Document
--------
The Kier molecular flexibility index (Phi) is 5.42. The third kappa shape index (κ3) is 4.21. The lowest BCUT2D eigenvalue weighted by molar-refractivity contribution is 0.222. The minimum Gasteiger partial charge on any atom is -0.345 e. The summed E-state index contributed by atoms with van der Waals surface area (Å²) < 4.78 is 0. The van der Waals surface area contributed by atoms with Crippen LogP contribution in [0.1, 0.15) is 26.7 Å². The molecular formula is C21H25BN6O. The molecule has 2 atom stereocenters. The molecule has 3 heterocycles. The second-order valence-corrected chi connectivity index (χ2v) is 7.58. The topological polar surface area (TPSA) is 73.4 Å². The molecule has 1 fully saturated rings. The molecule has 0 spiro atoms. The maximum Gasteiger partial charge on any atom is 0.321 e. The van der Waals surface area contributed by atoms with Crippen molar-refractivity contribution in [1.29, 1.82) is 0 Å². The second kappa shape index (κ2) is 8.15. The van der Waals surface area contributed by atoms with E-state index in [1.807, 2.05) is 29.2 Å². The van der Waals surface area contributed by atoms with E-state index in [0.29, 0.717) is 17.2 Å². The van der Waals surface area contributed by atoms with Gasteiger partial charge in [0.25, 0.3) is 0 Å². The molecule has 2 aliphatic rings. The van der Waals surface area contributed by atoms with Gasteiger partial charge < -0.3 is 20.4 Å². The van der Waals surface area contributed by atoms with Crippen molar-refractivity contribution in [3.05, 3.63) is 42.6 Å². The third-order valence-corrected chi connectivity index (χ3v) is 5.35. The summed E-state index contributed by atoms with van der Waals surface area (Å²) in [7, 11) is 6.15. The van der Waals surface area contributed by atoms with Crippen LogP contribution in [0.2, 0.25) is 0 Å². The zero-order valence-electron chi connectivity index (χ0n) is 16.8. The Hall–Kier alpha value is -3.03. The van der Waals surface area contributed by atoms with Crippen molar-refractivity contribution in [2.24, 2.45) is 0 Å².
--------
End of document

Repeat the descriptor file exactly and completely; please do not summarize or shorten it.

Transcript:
The Kier molecular flexibility index (Phi) is 5.42. The third kappa shape index (κ3) is 4.21. The lowest BCUT2D eigenvalue weighted by molar-refractivity contribution is 0.222. The minimum Gasteiger partial charge on any atom is -0.345 e. The summed E-state index contributed by atoms with van der Waals surface area (Å²) < 4.78 is 0. The van der Waals surface area contributed by atoms with Crippen LogP contribution in [0.1, 0.15) is 26.7 Å². The molecular formula is C21H25BN6O. The molecule has 2 atom stereocenters. The molecule has 3 heterocycles. The second-order valence-corrected chi connectivity index (χ2v) is 7.58. The topological polar surface area (TPSA) is 73.4 Å². The molecule has 1 fully saturated rings. The molecule has 0 spiro atoms. The maximum Gasteiger partial charge on any atom is 0.321 e. The van der Waals surface area contributed by atoms with Crippen molar-refractivity contribution in [1.29, 1.82) is 0 Å². The second kappa shape index (κ2) is 8.15. The van der Waals surface area contributed by atoms with E-state index in [1.807, 2.05) is 29.2 Å². The van der Waals surface area contributed by atoms with E-state index in [0.29, 0.717) is 17.2 Å². The van der Waals surface area contributed by atoms with Gasteiger partial charge in [0.25, 0.3) is 0 Å². The molecule has 2 aliphatic rings. The van der Waals surface area contributed by atoms with Gasteiger partial charge < -0.3 is 20.4 Å². The van der Waals surface area contributed by atoms with Crippen molar-refractivity contribution in [3.05, 3.63) is 42.6 Å². The third-order valence-corrected chi connectivity index (χ3v) is 5.35. The summed E-state index contributed by atoms with van der Waals surface area (Å²) in [7, 11) is 6.15. The van der Waals surface area contributed by atoms with Crippen LogP contribution in [0.2, 0.25) is 0 Å². The zero-order valence-electron chi connectivity index (χ0n) is 16.8. The Hall–Kier alpha value is -3.03. The van der Waals surface area contributed by atoms with Crippen molar-refractivity contribution in [2.24, 2.45) is 0 Å².